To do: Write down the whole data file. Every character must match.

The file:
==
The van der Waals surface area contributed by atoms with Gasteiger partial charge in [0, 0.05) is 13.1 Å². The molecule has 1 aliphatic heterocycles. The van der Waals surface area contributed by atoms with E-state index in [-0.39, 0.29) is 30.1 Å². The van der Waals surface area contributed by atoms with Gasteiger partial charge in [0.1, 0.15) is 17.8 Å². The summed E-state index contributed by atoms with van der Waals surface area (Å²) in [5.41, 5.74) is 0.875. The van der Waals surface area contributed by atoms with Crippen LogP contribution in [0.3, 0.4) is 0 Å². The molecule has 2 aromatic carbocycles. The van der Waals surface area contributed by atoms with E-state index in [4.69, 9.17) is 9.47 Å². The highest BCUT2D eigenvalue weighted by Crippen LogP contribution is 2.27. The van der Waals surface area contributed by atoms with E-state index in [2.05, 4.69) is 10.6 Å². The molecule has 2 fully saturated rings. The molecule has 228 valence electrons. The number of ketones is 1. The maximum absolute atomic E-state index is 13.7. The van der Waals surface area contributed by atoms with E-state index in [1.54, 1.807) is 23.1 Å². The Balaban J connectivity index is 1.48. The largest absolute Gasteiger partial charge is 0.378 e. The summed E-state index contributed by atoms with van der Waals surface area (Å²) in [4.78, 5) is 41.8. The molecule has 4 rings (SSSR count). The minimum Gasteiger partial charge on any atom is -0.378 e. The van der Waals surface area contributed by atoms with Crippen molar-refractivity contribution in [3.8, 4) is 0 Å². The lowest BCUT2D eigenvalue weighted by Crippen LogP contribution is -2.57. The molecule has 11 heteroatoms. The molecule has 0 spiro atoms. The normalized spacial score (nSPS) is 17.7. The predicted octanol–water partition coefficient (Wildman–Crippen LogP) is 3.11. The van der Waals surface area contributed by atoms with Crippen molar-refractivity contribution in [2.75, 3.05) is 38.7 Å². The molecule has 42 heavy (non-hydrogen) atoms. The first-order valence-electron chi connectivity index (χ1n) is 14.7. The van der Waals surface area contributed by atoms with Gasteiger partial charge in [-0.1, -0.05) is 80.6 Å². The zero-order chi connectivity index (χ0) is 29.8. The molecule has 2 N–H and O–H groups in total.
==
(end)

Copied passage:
The van der Waals surface area contributed by atoms with Gasteiger partial charge in [0, 0.05) is 13.1 Å². The molecule has 1 aliphatic heterocycles. The van der Waals surface area contributed by atoms with E-state index in [-0.39, 0.29) is 30.1 Å². The van der Waals surface area contributed by atoms with Gasteiger partial charge in [0.1, 0.15) is 17.8 Å². The summed E-state index contributed by atoms with van der Waals surface area (Å²) in [5.41, 5.74) is 0.875. The van der Waals surface area contributed by atoms with Crippen LogP contribution in [0.3, 0.4) is 0 Å². The molecule has 2 aromatic carbocycles. The van der Waals surface area contributed by atoms with E-state index in [4.69, 9.17) is 9.47 Å². The highest BCUT2D eigenvalue weighted by Crippen LogP contribution is 2.27. The van der Waals surface area contributed by atoms with E-state index in [2.05, 4.69) is 10.6 Å². The molecule has 2 fully saturated rings. The molecule has 228 valence electrons. The number of ketones is 1. The maximum absolute atomic E-state index is 13.7. The van der Waals surface area contributed by atoms with E-state index in [1.54, 1.807) is 23.1 Å². The Balaban J connectivity index is 1.48. The largest absolute Gasteiger partial charge is 0.378 e. The summed E-state index contributed by atoms with van der Waals surface area (Å²) in [4.78, 5) is 41.8. The molecule has 4 rings (SSSR count). The minimum Gasteiger partial charge on any atom is -0.378 e. The van der Waals surface area contributed by atoms with Crippen molar-refractivity contribution in [3.8, 4) is 0 Å². The lowest BCUT2D eigenvalue weighted by Crippen LogP contribution is -2.57. The molecule has 11 heteroatoms. The molecule has 0 spiro atoms. The normalized spacial score (nSPS) is 17.7. The predicted octanol–water partition coefficient (Wildman–Crippen LogP) is 3.11. The van der Waals surface area contributed by atoms with Crippen molar-refractivity contribution in [2.75, 3.05) is 38.7 Å². The molecule has 42 heavy (non-hydrogen) atoms. The first-order valence-electron chi connectivity index (χ1n) is 14.7. The van der Waals surface area contributed by atoms with Gasteiger partial charge in [-0.1, -0.05) is 80.6 Å². The zero-order chi connectivity index (χ0) is 29.8. The molecule has 2 N–H and O–H groups in total.